Sensor by Junji Ito is the latest horror manga by the author to be published in English by VIZ media. A young woman named Kyoko Byakuya hikes at the foot of Mount Sengoku, unsure as to why she is there. Despite the mountain’s volcano being inactive, she stumbles across an area covered in strange volcanic glass fibres that look uncannily like golden hairs. Soon after she is met by a man who says he’s been waiting for her, leading her to a village covered in these golden fibres. Referred to as “the amagami”, these gold strands allow the people of the village to psychically communicate with each other and commune with the far reaches of outer space. Despite this oddity, the people seem harmless enough, inviting her to star-gaze with them before she departs. If only the appearance of mysterious lights in the sky weren’t a portents of things to come.
I’ve read nearly all of the newly translated Ito books that have been published over the last few years, and it isn’t often that one comes out where I’m entirely unfamiliar with the material. Though I knew little about some of the more recent stories like Lovesickness or Remina, they’d been originally published long enough ago that I’d seen some of their art while looking up the author. This story, however, was a complete unknown and new, having been originally published in Japan in 2019. I typically prefer his longer stories, so I was excited to see what Sensor had to offer. Despite my optimism going in, however, I just couldn’t get into it.
According to the afterword in the book itself, this story was meant to be a travelogue of sorts, following a collection of strange occurrences around the character Kyoko, who becomes ethereal and strange after the events of the first chapter. The role of perspective character is then taken over by Wataru in the second chapter onward, a “no-name reporter” who becomes fixated on Kyoko and entangled in ensuing events. While he would not have been a bad vehicle for telling such stories, the book really didn’t pan out as a travelogue, which Ito admits himself, instead becoming confused and messy.
Each chapter is self-contained, yet trying to build off of what came before it too, with mixed results. The opening chapter, while a little hurried at first, was actually pretty well done, telling an effective little cosmic horror story all on its own. Unfortunately, it seemed like Ito didn’t really know where to take things from there. On their own, each chapter is a weird little tale, having their own effective moments and adding to the mystery of what happened to Kyoko; they were also random and aimless. I kept waiting for things to build toward something meaningful, but was continually let down. The book felt constantly at odds with itself, struggling to find harmony between the narrative through line and the independent elements of each chapter.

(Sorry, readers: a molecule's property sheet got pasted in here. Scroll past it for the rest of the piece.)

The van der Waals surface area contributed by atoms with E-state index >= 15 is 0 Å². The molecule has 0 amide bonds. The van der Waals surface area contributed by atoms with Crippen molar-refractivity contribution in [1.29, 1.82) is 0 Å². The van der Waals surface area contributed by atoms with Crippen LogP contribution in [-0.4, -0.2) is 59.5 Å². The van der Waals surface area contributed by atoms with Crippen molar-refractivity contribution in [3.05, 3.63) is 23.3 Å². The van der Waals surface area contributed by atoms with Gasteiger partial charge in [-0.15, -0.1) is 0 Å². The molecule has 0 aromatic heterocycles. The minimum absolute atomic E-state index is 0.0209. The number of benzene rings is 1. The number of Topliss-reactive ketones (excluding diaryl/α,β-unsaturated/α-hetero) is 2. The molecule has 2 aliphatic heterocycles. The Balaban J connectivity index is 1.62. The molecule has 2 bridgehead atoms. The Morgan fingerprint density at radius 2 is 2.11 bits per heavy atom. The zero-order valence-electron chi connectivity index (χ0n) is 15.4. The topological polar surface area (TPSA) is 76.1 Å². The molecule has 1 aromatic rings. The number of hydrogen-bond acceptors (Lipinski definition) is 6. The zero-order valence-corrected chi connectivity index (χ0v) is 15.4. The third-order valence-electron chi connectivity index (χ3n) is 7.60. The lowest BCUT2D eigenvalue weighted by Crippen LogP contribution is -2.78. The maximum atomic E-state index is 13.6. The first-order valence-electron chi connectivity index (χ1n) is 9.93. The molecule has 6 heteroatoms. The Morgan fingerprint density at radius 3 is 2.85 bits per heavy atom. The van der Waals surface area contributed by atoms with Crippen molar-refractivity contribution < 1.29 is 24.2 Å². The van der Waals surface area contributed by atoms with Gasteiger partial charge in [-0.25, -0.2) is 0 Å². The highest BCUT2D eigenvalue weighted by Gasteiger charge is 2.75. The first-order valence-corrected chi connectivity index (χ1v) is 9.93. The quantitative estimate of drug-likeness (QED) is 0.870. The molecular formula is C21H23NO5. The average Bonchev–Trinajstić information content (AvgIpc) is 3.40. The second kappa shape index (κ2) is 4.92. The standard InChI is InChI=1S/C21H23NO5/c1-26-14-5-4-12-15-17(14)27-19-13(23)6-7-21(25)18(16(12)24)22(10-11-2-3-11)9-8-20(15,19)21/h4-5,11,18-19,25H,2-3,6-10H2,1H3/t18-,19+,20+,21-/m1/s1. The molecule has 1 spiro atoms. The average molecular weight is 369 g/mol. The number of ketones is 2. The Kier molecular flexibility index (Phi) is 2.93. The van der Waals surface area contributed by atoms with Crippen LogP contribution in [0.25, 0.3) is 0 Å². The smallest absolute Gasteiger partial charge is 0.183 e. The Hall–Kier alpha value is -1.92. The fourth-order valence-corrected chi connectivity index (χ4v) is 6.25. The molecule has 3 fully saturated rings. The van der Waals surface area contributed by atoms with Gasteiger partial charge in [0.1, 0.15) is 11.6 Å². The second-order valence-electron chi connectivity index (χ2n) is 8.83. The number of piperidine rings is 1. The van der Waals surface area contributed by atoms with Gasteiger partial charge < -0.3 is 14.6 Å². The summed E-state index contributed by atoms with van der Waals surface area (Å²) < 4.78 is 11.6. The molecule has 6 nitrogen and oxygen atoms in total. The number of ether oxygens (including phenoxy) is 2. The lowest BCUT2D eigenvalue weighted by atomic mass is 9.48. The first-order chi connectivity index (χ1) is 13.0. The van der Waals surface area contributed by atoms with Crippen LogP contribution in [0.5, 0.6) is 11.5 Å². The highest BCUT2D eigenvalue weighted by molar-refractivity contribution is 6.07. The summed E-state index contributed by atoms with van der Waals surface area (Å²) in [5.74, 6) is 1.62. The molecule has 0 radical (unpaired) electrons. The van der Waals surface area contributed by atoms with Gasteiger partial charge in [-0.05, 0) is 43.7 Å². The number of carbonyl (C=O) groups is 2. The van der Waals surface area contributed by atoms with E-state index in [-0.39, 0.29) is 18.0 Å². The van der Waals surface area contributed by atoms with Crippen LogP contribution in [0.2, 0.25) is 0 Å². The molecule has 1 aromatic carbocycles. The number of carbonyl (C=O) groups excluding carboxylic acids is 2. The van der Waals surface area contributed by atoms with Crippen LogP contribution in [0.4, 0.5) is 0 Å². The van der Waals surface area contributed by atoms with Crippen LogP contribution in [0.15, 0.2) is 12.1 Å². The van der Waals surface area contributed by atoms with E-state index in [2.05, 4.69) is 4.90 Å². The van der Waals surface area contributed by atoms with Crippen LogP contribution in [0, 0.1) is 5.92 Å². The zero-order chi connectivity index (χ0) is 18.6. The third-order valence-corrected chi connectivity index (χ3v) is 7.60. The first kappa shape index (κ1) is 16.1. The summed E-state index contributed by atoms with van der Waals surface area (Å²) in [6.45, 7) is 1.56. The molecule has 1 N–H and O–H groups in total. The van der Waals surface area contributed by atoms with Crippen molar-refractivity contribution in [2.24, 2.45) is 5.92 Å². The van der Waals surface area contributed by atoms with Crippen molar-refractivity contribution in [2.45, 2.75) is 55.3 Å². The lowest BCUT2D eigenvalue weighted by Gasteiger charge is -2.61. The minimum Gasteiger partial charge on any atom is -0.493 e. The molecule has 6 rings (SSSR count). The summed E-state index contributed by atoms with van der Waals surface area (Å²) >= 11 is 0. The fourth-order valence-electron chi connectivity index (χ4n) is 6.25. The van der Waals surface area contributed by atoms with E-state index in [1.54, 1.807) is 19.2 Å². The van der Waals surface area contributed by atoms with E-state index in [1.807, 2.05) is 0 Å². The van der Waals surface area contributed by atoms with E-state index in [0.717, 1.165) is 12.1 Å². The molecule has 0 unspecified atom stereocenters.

A hitch in the writing that especially nagged at me stems from the fact that each chapter was released serially. To remind the reader of events from chapters published previously, perhaps months before, a lot of information is awkwardly repeated by the main characters. As a published volume that can be read in just a few sittings, if not one, this made the book feel like it was constantly repeating itself, which bogged down a story that was already having a lot of trouble gaining traction.
More’s the pity, because there are ideas in the book that I felt had a lot of potential. The villagers reach out with their minds into the cosmos to feel the presence of their patron saint and come into contact with something malignant instead, which was a fantastic concept. I liked that Kyoko is meant to be an avatar of good too, though imbued with a power that is sublime and in some ways terrifying. Ito’s work is populated with plenty of doom and gloom, and having a paranormal counter-balance to that was an interesting idea that kept me engaged, though he didn’t do as much with it as I would have wanted. Though his art is almost always a positive point, there was a lot in this book that especially stood out to me too, much of it creepy or downright horrific, but others oddly beautiful too.
It’s difficult to recommend Sensor, but I wouldn’t fault someone for being curious either. A lot of the ideas in the story are decently unique and it’s quite weird, in a good way, but there just wasn’t nearly enough cohesion to make a solid narrative whole. The first chapter is really quite good on its own, for what that’s worth, and the art is as excellent as always too. It’s possible you may get more out of it than I did, but check it out with fair warning.
My Rating: 2.5 out of 5